Yes, but only very, very carefully. If a supervisor comes to HR questioning the sincerity of a person’s religious belief and the need to accommodate a religious-based practice HR must first probe the reason for the supervisor’s skepticism. There must be a “legitimate reason” for further inquiry. Even after the new EEOC guidance, it is easier to describe what is not a legitimate reason for further inquiry than what is. Suspicion based on knowing that the employee is not a part of a formal religious movement or organization is not a legitimate reason to question sincerity of belief. That other members of the same sect do not follow a particular practice is not a legitimate reason to question sincerity of belief. The guidance offered by the EEOC contains this warning: “like the ‘religious’ nature of a belief or practice, the ‘sincerity’ of an employee's stated religious belief is usually not in dispute in religious discrimination cases.”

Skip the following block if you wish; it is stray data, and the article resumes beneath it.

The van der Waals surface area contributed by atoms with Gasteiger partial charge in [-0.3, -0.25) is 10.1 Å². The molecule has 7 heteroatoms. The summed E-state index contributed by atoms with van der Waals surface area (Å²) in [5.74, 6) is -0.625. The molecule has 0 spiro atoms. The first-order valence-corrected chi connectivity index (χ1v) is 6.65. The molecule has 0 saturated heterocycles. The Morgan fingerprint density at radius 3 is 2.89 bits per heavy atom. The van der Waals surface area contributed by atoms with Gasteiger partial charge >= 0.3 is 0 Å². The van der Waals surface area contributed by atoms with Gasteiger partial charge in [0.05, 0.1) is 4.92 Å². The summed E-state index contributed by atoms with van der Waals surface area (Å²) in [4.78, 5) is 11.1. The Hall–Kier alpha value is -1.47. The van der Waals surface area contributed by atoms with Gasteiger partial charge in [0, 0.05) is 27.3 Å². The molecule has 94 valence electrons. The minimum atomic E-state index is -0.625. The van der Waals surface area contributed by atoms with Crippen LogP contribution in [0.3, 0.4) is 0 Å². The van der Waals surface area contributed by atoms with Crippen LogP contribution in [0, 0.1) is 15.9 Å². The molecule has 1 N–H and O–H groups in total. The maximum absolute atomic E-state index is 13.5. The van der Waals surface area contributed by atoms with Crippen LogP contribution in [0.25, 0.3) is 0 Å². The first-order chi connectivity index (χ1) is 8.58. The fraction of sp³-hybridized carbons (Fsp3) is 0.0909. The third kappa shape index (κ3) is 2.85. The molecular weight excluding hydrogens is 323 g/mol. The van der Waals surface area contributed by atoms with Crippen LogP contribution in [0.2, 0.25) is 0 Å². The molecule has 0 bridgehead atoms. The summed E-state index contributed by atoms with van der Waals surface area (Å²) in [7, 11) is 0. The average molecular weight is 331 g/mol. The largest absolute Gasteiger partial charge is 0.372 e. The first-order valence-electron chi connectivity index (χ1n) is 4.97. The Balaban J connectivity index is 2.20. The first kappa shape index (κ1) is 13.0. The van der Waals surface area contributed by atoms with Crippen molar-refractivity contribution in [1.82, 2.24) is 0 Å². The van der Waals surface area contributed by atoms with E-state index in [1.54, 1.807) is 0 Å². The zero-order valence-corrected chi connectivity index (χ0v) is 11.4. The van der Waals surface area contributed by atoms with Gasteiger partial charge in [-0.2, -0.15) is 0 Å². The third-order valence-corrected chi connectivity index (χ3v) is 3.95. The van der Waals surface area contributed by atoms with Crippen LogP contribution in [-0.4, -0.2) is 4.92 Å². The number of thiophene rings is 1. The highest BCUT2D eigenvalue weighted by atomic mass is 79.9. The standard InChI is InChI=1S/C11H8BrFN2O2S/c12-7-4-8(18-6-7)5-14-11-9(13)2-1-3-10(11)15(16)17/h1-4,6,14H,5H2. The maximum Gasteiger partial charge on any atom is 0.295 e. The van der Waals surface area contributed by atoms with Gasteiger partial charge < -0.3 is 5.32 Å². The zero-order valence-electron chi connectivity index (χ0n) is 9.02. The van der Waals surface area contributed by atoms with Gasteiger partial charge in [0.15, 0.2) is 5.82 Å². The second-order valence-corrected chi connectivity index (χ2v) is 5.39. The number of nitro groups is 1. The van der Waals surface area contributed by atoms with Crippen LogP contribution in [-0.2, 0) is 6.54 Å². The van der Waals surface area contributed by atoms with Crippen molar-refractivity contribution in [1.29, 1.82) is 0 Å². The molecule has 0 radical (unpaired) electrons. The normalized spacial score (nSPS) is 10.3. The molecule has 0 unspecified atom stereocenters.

Should you find that your supervisor has personally overheard the employee who requested religious accommodation joking in the break room about “putting one over on the company” by making up a phony religion, HR likely has a basis to inquire. However, you must enquire of the applicant or employee only. Even then, HR may only request information reasonably needed to evaluate the employee’s request for religious accommodation.

If your company accepts all religious beliefs and practices, but your customers do not, can you make sure that your customers have contact only with employees with traditional belief systems?